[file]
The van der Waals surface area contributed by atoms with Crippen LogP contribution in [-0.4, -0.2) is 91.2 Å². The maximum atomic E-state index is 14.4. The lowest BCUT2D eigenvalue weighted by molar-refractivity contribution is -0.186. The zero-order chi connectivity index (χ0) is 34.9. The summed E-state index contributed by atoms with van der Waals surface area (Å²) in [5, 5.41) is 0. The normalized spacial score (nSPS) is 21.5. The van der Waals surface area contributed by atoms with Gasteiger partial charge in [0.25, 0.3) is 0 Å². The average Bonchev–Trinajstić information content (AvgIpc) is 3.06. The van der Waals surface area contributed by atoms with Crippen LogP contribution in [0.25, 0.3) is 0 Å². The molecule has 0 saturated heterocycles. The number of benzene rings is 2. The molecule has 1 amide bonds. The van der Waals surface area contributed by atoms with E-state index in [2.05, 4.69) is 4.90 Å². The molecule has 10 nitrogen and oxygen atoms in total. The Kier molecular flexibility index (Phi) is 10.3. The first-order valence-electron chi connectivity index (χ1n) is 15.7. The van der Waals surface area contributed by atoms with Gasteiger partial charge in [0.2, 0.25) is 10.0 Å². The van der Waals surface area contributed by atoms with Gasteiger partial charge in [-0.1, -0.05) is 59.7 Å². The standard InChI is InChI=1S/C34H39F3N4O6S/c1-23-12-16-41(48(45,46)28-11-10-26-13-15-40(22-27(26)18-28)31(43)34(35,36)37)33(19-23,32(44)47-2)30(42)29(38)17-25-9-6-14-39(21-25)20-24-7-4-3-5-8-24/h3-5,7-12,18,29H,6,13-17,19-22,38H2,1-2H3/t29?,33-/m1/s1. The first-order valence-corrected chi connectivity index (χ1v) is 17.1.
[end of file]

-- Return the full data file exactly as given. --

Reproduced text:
The van der Waals surface area contributed by atoms with Crippen LogP contribution in [-0.4, -0.2) is 91.2 Å². The maximum atomic E-state index is 14.4. The lowest BCUT2D eigenvalue weighted by molar-refractivity contribution is -0.186. The zero-order chi connectivity index (χ0) is 34.9. The summed E-state index contributed by atoms with van der Waals surface area (Å²) in [5, 5.41) is 0. The normalized spacial score (nSPS) is 21.5. The van der Waals surface area contributed by atoms with Gasteiger partial charge in [0.25, 0.3) is 0 Å². The average Bonchev–Trinajstić information content (AvgIpc) is 3.06. The van der Waals surface area contributed by atoms with Crippen LogP contribution in [0.25, 0.3) is 0 Å². The molecule has 0 saturated heterocycles. The number of benzene rings is 2. The molecule has 1 amide bonds. The van der Waals surface area contributed by atoms with E-state index in [2.05, 4.69) is 4.90 Å². The molecule has 10 nitrogen and oxygen atoms in total. The Kier molecular flexibility index (Phi) is 10.3. The first-order valence-electron chi connectivity index (χ1n) is 15.7. The van der Waals surface area contributed by atoms with Gasteiger partial charge in [0.2, 0.25) is 10.0 Å². The van der Waals surface area contributed by atoms with Gasteiger partial charge in [-0.1, -0.05) is 59.7 Å². The standard InChI is InChI=1S/C34H39F3N4O6S/c1-23-12-16-41(48(45,46)28-11-10-26-13-15-40(22-27(26)18-28)31(43)34(35,36)37)33(19-23,32(44)47-2)30(42)29(38)17-25-9-6-14-39(21-25)20-24-7-4-3-5-8-24/h3-5,7-12,18,29H,6,13-17,19-22,38H2,1-2H3/t29?,33-/m1/s1. The first-order valence-corrected chi connectivity index (χ1v) is 17.1.